A chilly day in Cusco

First up: laundry

Thankfully there is no shortage of places to get your dirty clothes washed in Cusco.  And for $2 a kilo with a same day turnaround why wouldn’t you take up the offer. That afternoon our clothes were delivered back to our hostel so nicely flat packed that we almost felt bad putting it all back into our backpacks.


I could get used to this..

Next stop: massages

Walking down the cobblestone streets towards the main plaza I felt good, not too sore at all. That was until the masseuse took to my calves- eek. Still, I could’ve stayed there for hours melting into the massage table and listening to the traditional Peruvian music versions of pop songs.


Oh yeah: Museo Choclo

With free entry and the promise of the best hot chocolate in town we couldn’t think of a better place to escape the increasing rain. As the friendly waitress pointed out we would need to make up for the calories we lost on the Salkantay trek. As if I needed an excuse to order the brownie too.

After learning all about this magical food I was sufficiently convinced that I was doing my body a huge favour by being there. Dad, you will be pleased to know that, contrary to popular misconception, eating lots of chocolate does not raise blood cholesterol levels. This may be chocolate factory propaganda but hey we’ll go with it.. So Niall ordered a Mayan version of hot chocolate (honey & cayenne pepper) while I went with European style (cinnamon & cloves). In hindsight I think the Argentine version might be the way to go. I’ll just have to verify that in a few days.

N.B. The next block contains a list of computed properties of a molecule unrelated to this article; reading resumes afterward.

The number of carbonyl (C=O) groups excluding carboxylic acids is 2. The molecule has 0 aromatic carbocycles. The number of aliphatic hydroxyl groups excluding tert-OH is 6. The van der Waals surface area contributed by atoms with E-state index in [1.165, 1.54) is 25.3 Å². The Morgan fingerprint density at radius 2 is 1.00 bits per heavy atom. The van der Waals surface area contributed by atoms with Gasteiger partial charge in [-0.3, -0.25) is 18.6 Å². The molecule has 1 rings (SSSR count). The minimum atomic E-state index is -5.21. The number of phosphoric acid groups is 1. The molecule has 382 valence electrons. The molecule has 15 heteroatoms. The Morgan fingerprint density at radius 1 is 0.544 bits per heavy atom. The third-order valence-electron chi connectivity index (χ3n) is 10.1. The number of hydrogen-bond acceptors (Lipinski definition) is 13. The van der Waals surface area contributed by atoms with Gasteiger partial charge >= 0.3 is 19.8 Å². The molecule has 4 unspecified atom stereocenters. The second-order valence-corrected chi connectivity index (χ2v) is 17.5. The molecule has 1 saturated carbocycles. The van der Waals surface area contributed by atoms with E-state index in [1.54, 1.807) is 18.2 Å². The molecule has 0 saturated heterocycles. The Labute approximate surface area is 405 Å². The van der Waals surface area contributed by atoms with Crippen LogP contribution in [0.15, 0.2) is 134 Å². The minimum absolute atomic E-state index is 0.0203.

A spot of people watching

Not wanting to do anything too strenuous, we decided to plonk ourselves down in Plaza de Armas while the sun was shining. Unlike Aguas Caliente, Cusco is riddled with people intent on selling you something, from jewelry and tours to artwork and sunglasses. It sounds bad but as we usually do when spending time in a tourism-based town, we went through three phases of  turning down whatever was on offer:
1. The polite ‘no gracias’ with a smile
2. The straight out ‘no’ accompanied by a shake of the head, and eventually
3. Little to no reaction


A huge effort has been made to prevent theft given the amount of tourists in town. We spotted four different types of police while perched on the stairs of La Compania de Jesus: traffic, national, municipal and one other more official looking type we couldn’t figure out.

The next morning we left for Lima, convinced again by our guesthouse hosts, waitstaff and taxi drivers that Peruvians really are some of the nicest people in the world.

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